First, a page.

A new British study finds there might be a link between brain inflammation and dementia. Thomas Cope, who’s on the Department of Clinical Neurosciences at the University of Cambridge, expressed that the department was surprised how tightly the problems were linked even though it was predicted there’d be a link. The department is optimistic that as a result of this finding, new treatment can be developed for many types of dementia.
The study was conducted through brain scans of 31 patients who had three types of frontotemporal dementia. FTD is a group of conditions that result from abnormal junk proteins building up in the brain. In the result of all three types of FTD, where there was more inflammation, there was a greater buildup of junk proteins. Since it’s possible cell damage can trigger inflammation, 12 brains were analyzed after death to confirm the link.
Higher risk of dementia among Hispanics
It’s been discovered that the Hispanic community, in comparison to other ethnic or racial groups, may have a higher risk of developing Alzheimer’s and other forms of dementia. The Alzheimer’s Association believes that cases could increase more than six-fold, from less than 200,000 today to up to 1.3 million by the year 2050. The rise in these cases places a uniquely challenging burden on Hispanic communities.
The greatest risk factor for Alzheimer’s is age. The prevalence of the disease doubles every five years after the age of 65. Nearly half of all people age 85 and older develop Alzheimer’s. Within the Hispanic community, there’s a disproportionate representation of high-risk older age groups. It’s expected by the year 2050, the life expectancy of Hispanics will increase to age 87, and the community will represent 16% of the total elderly population.
Current research now suggests that vascular diseases such as diabetes can be risk factors for Alzheimer’s disease and stroke-related dementia. There are high rates of vascular disease within the Hispanic community. In particular, diabetes is 64% higher among Hispanic Americans, in comparison to non-Hispanic white Americans. Among older Mexican Americans, a study found that type 2 diabetes and hypertension were contributing to more cases of dementia in this ethnic group compared to people of European Ancestry. In addition, almost half of all Mexican dementia patients had also had diabetes, stroke, or both.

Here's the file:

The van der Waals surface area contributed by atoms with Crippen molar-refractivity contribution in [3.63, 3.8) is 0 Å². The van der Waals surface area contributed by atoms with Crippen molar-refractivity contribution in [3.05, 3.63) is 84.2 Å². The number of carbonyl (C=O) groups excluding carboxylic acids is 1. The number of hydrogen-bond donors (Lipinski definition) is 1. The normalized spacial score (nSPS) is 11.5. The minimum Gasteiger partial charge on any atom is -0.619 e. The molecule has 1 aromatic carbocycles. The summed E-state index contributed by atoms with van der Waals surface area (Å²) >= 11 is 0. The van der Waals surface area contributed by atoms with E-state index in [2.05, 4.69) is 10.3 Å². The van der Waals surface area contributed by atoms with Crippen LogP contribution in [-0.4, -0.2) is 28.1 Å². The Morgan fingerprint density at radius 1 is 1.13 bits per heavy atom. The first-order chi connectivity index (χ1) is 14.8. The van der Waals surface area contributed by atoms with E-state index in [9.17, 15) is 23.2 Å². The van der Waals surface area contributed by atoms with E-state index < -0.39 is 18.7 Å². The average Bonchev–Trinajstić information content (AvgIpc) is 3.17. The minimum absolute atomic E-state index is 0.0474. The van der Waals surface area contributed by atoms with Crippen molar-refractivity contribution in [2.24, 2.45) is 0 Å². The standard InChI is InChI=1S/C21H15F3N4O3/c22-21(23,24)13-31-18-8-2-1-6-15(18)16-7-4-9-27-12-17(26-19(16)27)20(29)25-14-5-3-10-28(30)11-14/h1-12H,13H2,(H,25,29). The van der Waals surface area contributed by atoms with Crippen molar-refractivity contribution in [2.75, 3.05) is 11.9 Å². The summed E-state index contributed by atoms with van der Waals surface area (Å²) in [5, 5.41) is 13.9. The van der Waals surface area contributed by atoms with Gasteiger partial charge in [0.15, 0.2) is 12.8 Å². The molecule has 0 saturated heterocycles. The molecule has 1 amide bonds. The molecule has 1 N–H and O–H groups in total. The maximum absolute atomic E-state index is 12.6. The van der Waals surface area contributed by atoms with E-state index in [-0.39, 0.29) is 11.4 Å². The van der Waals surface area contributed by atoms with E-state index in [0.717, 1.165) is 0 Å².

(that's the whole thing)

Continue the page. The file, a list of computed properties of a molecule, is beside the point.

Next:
How to reduce the risk of Dementia
Healthy lifestyle choices can help diminish the risks of dementia in the elderly. It’s important to be conscious of the choice of food that’s eaten, the amount of exercise that’s performed, and the levels of stress one experiences. In relation to physical exercise, it’s said that movement helps to get the brain going. It’s recommended that learning should be a hands-on affair, which gets the body active and makes the brain active.
An option for getting the body and brain active could be choosing to do an escape room. Escape rooms are a time-limited game where a team has to search through a specially designed room with clues, puzzles, and tasks. The object of the game is to find the clues, figure out the puzzles, successfully complete the tasks, and escape the room. Escape rooms have grown in popularity at a high rate in the last five years. Elderly Hispanics can get the benefit of hands-on learning and physical movement that can help reduce the risk of Alzheimer’s and other forms of dementia.
Another option that can be helpful is seeking chiropractic care. All over the world every day, more than 1 million chiropractic adjustments are given. These adjustments can help to improve the function of the central nervous system, which as a result, helps to improve brain function. Spinal misalignments can cause the brain to not get enough glucose and other nutrients, which can lead to dementia. A chiropractor can help to put the spine back into proper alignment, helping the brain to get the proper amount of nutrients that it needs, and reducing the risk or the symptoms of dementia.
A case study was conducted on a 54-year-old man with dementia. He suffered from loss of motor control and memory loss related to performing household tasks. When the 54-year-old received chiropractor care, the adjustments improved his motor control and slowed down his memory loss. It’s a promising sign for those with elderly relatives who have dementia, or at risk of getting dementia.
Continued research will lead to more discoveries of potential treatments that can reduce the risk of dementia and improve the quality of life for those with the disease.